Canada wants G20 to set tough new fiscal targets
By David Ljunggren
OTTAWA (Reuters) - Canada will ask the G20 to agree to tough new fiscal targets at a summit next week, but said the job of tackling debt should only start once the global recovery is assured.
Prime Minister Stephen Harper sent a letter to his G20 counterparts on Thursday proposing they agree to cut deficits in half by 2013 and stabilize or start reducing debt-to-GDP ratios by 2016, a senior aide to Harper told reporters on Friday.
Canada, which hosts the G8 and G20 summits next week, said countries should fully implement their fiscal stimulus plans but should start the process of fiscal consolidation by next year at the latest.
The proposed targets are mostly aimed at advanced countries and will require substantial effort by some, while many emerging economies are already well positioned, officials said in a briefing with reporters.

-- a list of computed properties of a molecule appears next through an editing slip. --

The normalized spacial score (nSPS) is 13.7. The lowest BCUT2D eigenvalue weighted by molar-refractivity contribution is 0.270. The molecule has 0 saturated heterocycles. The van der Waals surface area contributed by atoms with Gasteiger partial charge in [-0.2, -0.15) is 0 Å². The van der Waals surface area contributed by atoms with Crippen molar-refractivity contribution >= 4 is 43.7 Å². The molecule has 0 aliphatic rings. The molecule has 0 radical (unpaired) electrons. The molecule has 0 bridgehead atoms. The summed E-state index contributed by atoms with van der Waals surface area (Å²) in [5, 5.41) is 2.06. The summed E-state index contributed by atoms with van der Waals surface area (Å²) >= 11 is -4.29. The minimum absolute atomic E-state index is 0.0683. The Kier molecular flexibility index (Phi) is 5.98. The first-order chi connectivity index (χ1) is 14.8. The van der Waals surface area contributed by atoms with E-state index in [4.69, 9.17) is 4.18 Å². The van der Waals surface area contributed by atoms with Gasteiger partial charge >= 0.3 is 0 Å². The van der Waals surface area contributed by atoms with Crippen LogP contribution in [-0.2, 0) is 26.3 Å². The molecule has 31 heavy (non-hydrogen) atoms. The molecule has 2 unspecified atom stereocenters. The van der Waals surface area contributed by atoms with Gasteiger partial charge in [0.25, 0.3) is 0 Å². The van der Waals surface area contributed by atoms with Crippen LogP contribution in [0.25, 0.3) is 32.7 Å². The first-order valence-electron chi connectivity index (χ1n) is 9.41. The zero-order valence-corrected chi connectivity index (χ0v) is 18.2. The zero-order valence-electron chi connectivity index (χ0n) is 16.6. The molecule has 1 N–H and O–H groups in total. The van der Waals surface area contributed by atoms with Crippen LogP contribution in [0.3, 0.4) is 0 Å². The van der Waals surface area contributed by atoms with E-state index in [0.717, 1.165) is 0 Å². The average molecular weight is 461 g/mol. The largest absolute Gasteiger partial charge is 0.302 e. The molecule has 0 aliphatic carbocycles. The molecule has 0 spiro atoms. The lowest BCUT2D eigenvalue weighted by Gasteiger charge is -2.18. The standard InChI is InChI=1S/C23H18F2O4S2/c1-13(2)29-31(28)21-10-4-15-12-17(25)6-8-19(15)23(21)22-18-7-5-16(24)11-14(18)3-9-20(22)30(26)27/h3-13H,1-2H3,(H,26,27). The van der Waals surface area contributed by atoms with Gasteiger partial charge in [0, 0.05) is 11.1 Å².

"The lesson here is that particularly the advanced countries with higher deficits need to get their fiscal houses in order, but there is a balance to be achieved here between sustained recovery and getting deficits down," the official said.
"A lot of countries will get there sooner, including Canada," he said.
Asked if some countries would not find Harper's targets too onerous, the official replied: "They will have plans to end the stimulus, which will cut their expenditures. And furthermore our nations are recovering, so the revenues will climb and the expenditures will be cut."
A unified position on sovereign debt levels is an attempt to soothe markets still on edge over the Greek debt crisis and big deficits elsewhere in Europe. Continued...